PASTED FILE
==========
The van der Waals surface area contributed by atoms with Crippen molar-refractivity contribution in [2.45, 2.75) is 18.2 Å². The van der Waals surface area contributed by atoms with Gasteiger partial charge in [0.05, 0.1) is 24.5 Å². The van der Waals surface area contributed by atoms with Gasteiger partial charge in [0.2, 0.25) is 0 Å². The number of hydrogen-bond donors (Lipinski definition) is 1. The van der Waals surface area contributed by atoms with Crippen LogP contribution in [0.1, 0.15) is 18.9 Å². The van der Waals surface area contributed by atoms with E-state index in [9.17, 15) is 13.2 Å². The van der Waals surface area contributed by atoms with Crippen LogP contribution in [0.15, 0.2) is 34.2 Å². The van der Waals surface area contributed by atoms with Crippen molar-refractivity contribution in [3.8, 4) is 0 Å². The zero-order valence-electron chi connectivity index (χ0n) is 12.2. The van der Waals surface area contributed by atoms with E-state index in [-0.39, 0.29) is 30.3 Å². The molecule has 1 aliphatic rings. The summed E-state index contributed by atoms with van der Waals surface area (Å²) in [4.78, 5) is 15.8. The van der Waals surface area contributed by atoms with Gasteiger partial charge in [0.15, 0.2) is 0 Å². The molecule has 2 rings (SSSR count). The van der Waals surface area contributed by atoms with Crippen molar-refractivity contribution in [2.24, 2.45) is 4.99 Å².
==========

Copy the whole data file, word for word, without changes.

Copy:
The van der Waals surface area contributed by atoms with Crippen molar-refractivity contribution in [2.45, 2.75) is 18.2 Å². The van der Waals surface area contributed by atoms with Gasteiger partial charge in [0.05, 0.1) is 24.5 Å². The van der Waals surface area contributed by atoms with Gasteiger partial charge in [0.2, 0.25) is 0 Å². The number of hydrogen-bond donors (Lipinski definition) is 1. The van der Waals surface area contributed by atoms with Crippen LogP contribution in [0.1, 0.15) is 18.9 Å². The van der Waals surface area contributed by atoms with E-state index in [9.17, 15) is 13.2 Å². The van der Waals surface area contributed by atoms with Crippen LogP contribution in [0.15, 0.2) is 34.2 Å². The van der Waals surface area contributed by atoms with Crippen molar-refractivity contribution in [3.8, 4) is 0 Å². The zero-order valence-electron chi connectivity index (χ0n) is 12.2. The van der Waals surface area contributed by atoms with E-state index in [-0.39, 0.29) is 30.3 Å². The molecule has 1 aliphatic rings. The summed E-state index contributed by atoms with van der Waals surface area (Å²) in [4.78, 5) is 15.8. The van der Waals surface area contributed by atoms with Gasteiger partial charge in [0.15, 0.2) is 0 Å². The molecule has 2 rings (SSSR count). The van der Waals surface area contributed by atoms with Crippen molar-refractivity contribution in [2.24, 2.45) is 4.99 Å².